In Derby: Kermit Smith recalls a day when apartments were $10 a week
copyright the Chronicle October 1, 2014
by Joseph Gresser
DERBY — Kermit Smith was canny enough to ensure a return engagement before the Derby Historical Society. When he addressed the group’s annual meeting Sunday afternoon, he held back some of his best material, promising to share stories of his political career in another talk.
The former state senator and the Legislature’s Sergeant at Arms for many years did come prepared with a collection of stories from his own life and the history of Derby.
Mr. Smith recalled his early days, starting with his marriage to Beverly Kilborn in 1949. Unfortunately, he slipped for a moment, claiming to have been wed in 1965 before correcting himself. That caught the attention of his son Brian, who was born in 1951.
“You better not have been married in 1965, Dad” he said.
The elder Mr. Smith quickly got his revenge. Thanking his audience for their prompt attention he noted approvingly, “Brian is on time today. He was on time last week, too, and no one else was here.”
Mr. Smith went on uninterrupted for a time, relating his early days of marriage and living in Newport. He had a job at the A&P, which stood where the Emory Hebard State Office Building is today, and his wife worked for an insurance agency. Together, Mr. Smith said, they earned about $65 a week, which was sufficient for their needs.
The young couple rented an apartment for $10 a week, which included all utilities but gas. Mr. Smith recalled that occasionally his wife made him run outside to put a quarter in the gas meter so she could continue her cooking.
The Smiths moved to Derby in 1952, buying a big house that was fully furnished.
Mr. Smith recalled visiting the old Derby Academy when Brian was a young student. He brought a movie camera to film the class.
The teacher told all the students to move into another classroom.
“That was the only time Brian minded the teacher,” Mr. Smith concluded.
“I’m going to start heckling you soon,” the younger Mr. Smith promised.
In 1986 when he was preparing to move, Mr. Smith arranged for an auction of the furniture he bought with the house.
“I was a young fellow, I didn’t care for old stuff,” he recalled. “I should have, but I didn’t.”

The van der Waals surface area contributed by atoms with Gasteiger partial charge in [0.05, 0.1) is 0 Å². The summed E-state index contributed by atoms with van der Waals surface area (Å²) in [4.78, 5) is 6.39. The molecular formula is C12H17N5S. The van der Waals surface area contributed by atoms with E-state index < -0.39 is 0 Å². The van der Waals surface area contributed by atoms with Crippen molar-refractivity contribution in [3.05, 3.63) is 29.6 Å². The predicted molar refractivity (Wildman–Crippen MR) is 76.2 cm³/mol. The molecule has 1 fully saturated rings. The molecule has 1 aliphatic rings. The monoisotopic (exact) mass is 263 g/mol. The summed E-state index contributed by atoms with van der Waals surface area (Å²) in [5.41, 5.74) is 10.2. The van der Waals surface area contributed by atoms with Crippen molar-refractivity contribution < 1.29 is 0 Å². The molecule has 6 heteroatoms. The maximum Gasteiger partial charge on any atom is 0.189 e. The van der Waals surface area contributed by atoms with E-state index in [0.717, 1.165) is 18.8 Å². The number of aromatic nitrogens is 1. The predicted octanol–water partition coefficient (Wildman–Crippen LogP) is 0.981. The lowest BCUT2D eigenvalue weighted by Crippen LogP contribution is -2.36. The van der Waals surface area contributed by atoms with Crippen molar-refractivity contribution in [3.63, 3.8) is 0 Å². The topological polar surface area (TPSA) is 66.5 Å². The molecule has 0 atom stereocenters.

Auctioneer Thomas Hirchak showed up at the house with a tape recorder and went from room to room assessing the furnishings.
Mr. Smith recalled the auctioneer found a medical kit dating from the Civil War, which included a certificate attesting to the qualifications of the doctor who used it.
“He told me to call collectors,” Mr. Smith said. “To me, it looked like something you’d throw out.”
He took the auctioneer’s advice and the kit sold for $1,600.
Another item Mr. Smith thought due for the scrap heap was a Roy Rogers lunch pail. That also fetched a good price.
When all was said and done, the auction brought in more than he paid for the house, even after Mr. Hirchak took his well-earned commission.
“And we still had enough furniture to take wherever we wanted to go,” he concluded.
Turning his attention to the Derby school Mr. Smith brought out a list of 15 contract conditions that teachers in the early twentieth century had to adhere to.
These included not getting married during the school year, not wearing bright colors, not riding in a carriage or motor car with a man who is not your father or brother, and not leaving town without the permission of school authorities.
Mr. Smith said he had been on school boards and thought such conditions would not be well received these days.
He reminded his listeners that Derby Academy began its life in the 1840s when the Baptist convention was looking for a site for a theological seminary. They chose Derby because of the hardworking people and their moral character, he said.
Even in his childhood, Mr. Smith said, school days began with the Pledge of Allegiance to the Flag and a recitation of the Lord’s Prayer. He said it would be good if it were possible to reinstitute such a practice.
Finally, Mr. Smith encouraged members of the Derby Historical Society to support its plan to do restoration work on the old Derby Academy building. He said many people have insurance policies they think are worthless. In many cases, such policies will pay out something on their owner’s death.
He said he had one such policy. His four sons are listed as beneficiaries, he said, but he recently added the Derby Historical Society, cutting down his children’s share from 25 percent to 20 percent.
“What?” shouted Brian Smith.
After his father concluded his remarks, Brian Smith showed he had no hard feelings by offering a book entitled Chisels, Chissels, Chizzels, to his father.
The book, he said, was a gift from its author, James Bassett, who inscribed it to Mr. Smith — “To Kerm, a longtime friend, a fine man, even if a Democrat.”
When Mr. Smith said he would like to give it to the Derby Historical Society, Brian Smith advised him to read it first.
Two members of the society thought they saw an ulterior motive in the son’s suggestion.
“I think he wants you to leave it to him,” Bill Gardyne said.
“Twenty percent of it, anyway,” Allen Yale chipped in.”
contact Joseph Gresser at [email protected]
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